Talk about eating with a sense of place! Right by a cavernous rock formation on the Atlantic with an ominous name — Boca do Inferno — Mar do Inferno in Cascais, Portugal capitalizes on the bounty of the sea and other locally produced food products. I was happy to be hosted to experience it!
There’s a reason why films give “best supporting” awards: their special qualities make everything better. In food, locally produced sea salt, locally grown olives, local spring water and a locally crafted fresh cheese act as great openers. The Portuguese take little pots of fresh, soft cheese and top them with olive oil, salt and pepper, eat it with a spoon or spread on fresh bread. What a great little nosh!
Sea-fresh mussels with their version of a mirepoix or Holy Trinity, if you will — two kinds of peppers and onions — are a piquant. light starter.
I soon learned that Portugal has about the biggest shrimp I’ve ever seen! Seriously, they are huge and meat, like lobster tails. With that and their other seafood, they serve fresh lemons and a rich Hollandaise sauce.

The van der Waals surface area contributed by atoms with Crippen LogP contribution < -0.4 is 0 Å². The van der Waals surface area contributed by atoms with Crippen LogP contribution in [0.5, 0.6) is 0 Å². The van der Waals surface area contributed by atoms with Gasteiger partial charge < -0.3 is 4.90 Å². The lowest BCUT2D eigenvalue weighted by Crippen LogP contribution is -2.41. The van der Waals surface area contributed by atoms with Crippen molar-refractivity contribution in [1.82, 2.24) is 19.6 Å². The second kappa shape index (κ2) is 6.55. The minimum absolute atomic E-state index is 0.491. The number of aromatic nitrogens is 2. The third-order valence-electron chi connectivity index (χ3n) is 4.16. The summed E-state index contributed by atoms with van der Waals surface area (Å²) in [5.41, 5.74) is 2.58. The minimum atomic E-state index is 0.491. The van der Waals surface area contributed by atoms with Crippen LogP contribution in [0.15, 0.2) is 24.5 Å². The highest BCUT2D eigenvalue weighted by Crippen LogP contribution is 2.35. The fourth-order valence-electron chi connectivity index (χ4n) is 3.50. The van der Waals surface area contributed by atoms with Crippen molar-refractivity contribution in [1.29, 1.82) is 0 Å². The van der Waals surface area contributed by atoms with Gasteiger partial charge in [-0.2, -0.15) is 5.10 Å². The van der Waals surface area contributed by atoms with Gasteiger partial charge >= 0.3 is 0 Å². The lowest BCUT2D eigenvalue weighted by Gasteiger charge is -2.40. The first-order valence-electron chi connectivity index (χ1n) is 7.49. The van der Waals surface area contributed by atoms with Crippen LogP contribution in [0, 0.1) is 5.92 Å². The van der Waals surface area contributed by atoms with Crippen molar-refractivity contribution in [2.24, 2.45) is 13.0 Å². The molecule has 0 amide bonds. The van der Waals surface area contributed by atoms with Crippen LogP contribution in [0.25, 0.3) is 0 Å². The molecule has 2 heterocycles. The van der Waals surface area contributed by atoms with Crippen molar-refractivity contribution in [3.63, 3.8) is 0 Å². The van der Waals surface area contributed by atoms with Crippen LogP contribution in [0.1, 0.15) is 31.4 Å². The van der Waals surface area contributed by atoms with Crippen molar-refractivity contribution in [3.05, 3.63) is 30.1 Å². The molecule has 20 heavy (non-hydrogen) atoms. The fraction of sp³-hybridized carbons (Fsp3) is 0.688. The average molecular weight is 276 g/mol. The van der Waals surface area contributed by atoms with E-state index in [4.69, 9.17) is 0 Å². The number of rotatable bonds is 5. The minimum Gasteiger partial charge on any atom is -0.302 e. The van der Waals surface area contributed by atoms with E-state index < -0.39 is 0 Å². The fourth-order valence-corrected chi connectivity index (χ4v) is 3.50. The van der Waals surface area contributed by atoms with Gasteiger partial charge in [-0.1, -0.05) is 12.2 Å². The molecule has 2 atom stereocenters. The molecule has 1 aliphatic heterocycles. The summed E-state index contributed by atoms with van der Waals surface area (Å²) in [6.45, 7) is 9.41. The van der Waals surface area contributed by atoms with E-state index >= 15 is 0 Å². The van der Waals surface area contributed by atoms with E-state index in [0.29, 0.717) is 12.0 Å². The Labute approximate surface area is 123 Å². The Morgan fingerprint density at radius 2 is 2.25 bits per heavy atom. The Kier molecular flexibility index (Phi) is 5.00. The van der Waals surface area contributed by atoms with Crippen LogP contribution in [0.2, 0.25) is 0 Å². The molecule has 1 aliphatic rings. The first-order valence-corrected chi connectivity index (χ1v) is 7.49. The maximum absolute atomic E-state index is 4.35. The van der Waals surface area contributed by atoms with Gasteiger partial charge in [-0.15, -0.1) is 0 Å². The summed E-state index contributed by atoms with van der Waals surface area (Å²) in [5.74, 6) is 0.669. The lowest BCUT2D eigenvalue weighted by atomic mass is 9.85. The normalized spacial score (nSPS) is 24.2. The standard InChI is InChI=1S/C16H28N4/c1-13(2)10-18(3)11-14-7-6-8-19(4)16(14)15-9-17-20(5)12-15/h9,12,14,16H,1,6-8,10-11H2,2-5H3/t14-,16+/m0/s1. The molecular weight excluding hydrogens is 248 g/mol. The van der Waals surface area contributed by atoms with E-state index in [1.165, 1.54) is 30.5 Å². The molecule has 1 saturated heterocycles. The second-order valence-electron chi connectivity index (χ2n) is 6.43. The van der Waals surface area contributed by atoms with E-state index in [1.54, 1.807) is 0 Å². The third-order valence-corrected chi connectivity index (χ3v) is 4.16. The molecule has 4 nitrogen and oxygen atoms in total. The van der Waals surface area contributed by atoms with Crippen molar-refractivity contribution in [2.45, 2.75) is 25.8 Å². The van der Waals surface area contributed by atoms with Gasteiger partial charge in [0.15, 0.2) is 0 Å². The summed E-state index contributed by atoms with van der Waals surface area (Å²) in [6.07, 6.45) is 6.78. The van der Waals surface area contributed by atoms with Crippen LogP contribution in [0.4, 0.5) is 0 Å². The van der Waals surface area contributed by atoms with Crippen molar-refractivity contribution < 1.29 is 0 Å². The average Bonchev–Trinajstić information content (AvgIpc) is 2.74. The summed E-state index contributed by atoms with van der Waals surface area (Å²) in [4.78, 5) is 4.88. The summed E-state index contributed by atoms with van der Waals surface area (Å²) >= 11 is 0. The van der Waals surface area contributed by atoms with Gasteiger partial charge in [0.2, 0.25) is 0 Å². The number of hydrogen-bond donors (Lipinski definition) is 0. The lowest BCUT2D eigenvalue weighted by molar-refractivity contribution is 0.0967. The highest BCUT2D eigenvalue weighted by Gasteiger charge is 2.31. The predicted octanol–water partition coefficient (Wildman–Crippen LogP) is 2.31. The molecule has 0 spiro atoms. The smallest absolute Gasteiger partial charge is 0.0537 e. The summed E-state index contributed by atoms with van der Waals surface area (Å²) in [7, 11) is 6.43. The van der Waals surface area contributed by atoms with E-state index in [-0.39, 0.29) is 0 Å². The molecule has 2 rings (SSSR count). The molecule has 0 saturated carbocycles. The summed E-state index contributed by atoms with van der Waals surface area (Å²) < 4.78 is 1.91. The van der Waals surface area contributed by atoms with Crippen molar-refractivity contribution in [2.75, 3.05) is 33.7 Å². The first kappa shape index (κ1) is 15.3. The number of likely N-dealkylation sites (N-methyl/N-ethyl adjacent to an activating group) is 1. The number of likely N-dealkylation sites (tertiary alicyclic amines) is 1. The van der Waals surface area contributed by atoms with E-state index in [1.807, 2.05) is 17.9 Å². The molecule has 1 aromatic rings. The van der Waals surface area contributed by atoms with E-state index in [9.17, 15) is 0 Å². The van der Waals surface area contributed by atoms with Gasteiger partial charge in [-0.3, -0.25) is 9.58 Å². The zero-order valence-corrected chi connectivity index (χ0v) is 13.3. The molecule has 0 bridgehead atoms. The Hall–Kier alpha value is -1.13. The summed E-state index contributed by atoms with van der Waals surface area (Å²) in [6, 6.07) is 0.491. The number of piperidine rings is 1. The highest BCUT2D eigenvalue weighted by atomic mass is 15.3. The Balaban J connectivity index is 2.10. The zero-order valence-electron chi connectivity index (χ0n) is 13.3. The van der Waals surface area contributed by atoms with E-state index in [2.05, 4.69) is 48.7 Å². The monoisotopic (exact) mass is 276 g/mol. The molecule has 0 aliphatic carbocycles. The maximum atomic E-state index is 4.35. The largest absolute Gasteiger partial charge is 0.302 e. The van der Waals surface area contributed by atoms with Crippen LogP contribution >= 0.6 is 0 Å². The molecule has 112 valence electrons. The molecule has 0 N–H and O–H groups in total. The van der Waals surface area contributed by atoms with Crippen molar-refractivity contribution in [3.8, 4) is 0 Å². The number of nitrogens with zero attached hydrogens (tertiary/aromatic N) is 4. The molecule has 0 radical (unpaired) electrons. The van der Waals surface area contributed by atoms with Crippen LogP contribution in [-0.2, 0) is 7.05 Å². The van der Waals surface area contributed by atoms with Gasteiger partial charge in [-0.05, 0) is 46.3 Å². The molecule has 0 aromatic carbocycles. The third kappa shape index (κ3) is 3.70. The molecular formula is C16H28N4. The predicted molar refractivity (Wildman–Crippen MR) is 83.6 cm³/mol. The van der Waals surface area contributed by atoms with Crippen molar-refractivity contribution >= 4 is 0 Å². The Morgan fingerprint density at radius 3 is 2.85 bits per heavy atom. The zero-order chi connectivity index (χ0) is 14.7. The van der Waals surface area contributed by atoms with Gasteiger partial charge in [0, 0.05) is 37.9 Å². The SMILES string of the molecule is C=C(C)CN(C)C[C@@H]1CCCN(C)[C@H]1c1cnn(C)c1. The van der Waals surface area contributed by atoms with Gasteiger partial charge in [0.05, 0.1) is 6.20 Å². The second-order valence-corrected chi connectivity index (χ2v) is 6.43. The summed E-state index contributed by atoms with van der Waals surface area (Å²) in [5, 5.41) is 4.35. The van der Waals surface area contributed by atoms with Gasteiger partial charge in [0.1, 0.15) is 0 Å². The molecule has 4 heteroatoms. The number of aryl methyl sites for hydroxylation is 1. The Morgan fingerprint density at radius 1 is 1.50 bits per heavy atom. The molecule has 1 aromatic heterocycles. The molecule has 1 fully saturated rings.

With all of these delicacies, I sipped a cool, light and local white wine.
Then came the hot dishes: fresh local clams stewed with leeks, plus a dish with mussels, veggies, little potatoes, sea bream and more shrimp.
Egg-based and meringue-like desserts are super popular in Portugal, as well as the cinnamon that helped fuel their colonial expeditions around the world over 500 years ago. Their lightness and subtlety go well with the simple, fresh seafood. Of course, to finish, an espresso!